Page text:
That’s sop, as in bigger then a sippet, stories. No tears here.Unless they are tears of joy, of the re-discovery of what’s been lost.
Sops of sorrel are very good. The real question is – how did we lose them?
Today story – sops and chickens and sorrel. Two recipes, both English. One hundred and eight years apart. Both use sorrel sops and chicken. Boiled chicken by the by, which is a lovely thing to do to a chicken that we don’t do enough these days.
Remember Henri of Navarre? Stories of him?
Si Dieu me prête vie, je ferai qu’il n’y aura point de laboureur en mon royaume qui n’ait les moyens d’avoir le dimanche une poule dans son pot!
(If God keeps me, I will make sure that no peasant in my realm will lack the means to have a chicken in the pot on Sunday!)
He’s also the father of Henrietta Maria, the Queen Consort of Charles I of England, who is the king in 1627 (among other years).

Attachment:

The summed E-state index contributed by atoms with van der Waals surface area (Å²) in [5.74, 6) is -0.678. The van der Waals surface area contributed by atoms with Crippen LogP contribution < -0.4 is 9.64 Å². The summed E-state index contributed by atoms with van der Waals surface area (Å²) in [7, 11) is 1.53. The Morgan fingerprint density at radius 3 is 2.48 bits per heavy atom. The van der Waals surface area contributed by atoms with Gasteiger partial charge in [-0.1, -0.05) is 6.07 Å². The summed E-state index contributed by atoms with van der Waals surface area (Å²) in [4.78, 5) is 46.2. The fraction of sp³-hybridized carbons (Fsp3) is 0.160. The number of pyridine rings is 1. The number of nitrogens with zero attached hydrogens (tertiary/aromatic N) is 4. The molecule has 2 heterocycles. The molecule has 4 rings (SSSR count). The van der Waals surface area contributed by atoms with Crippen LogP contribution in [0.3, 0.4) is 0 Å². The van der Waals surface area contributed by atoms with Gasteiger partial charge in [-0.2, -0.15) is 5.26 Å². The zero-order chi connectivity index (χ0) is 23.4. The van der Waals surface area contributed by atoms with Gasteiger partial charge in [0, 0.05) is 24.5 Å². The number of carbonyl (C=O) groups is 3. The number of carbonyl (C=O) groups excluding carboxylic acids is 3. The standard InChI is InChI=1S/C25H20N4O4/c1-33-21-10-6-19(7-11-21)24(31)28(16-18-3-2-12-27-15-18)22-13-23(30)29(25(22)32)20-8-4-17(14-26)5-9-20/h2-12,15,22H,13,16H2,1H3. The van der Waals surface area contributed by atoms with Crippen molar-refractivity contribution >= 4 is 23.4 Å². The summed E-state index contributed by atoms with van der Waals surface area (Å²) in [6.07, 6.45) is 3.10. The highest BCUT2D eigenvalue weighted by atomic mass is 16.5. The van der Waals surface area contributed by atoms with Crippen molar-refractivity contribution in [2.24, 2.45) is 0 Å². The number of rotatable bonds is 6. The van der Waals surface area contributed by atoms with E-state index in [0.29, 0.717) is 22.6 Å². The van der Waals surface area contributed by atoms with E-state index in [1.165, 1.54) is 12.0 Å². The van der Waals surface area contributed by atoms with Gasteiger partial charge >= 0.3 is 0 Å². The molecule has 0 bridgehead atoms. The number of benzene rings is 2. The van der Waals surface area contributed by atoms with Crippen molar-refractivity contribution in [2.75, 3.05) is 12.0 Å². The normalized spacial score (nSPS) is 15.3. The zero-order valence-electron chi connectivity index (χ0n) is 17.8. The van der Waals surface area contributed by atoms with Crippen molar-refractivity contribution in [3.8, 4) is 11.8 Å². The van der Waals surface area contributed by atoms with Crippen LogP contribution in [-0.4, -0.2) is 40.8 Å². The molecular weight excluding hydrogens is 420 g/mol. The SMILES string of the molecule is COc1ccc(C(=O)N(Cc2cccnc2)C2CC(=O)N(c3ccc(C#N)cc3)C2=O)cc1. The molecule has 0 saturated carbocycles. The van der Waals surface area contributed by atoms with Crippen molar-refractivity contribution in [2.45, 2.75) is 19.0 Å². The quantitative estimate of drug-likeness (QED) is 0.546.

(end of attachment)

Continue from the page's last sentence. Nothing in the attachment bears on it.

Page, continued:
Chekins upon Soppes
Take sorel sauce a good quantitie and put in Cinomone and Suger, and let it boyle and powre it upon the soppes, and then laye on the chekins.
(1545?) A proper Newe Booke of Cokerye. Stuart Press: 1995. ed.p.7.
To boil Chickens, and Sorrel Sops.
Trusse your Chickens, and boil them in water and salt very tender, then take a good handful of Sorrel, and beat it stalks and all, then strain it, and take a Manchet, and cut it in Sippets, and dry them before the fire, then put your green broth upon the coals, season it with Sugar, and grated Nutmeg, and let it stand untill it be hot, then put your sippets into a dish, put your Chickens upon them, and pour your sauce upon it, and serve it.
– 1653, WI, True Gentlewomans Delight, p. 39.
Manchet is fine white bread.
A sippet is a small sop.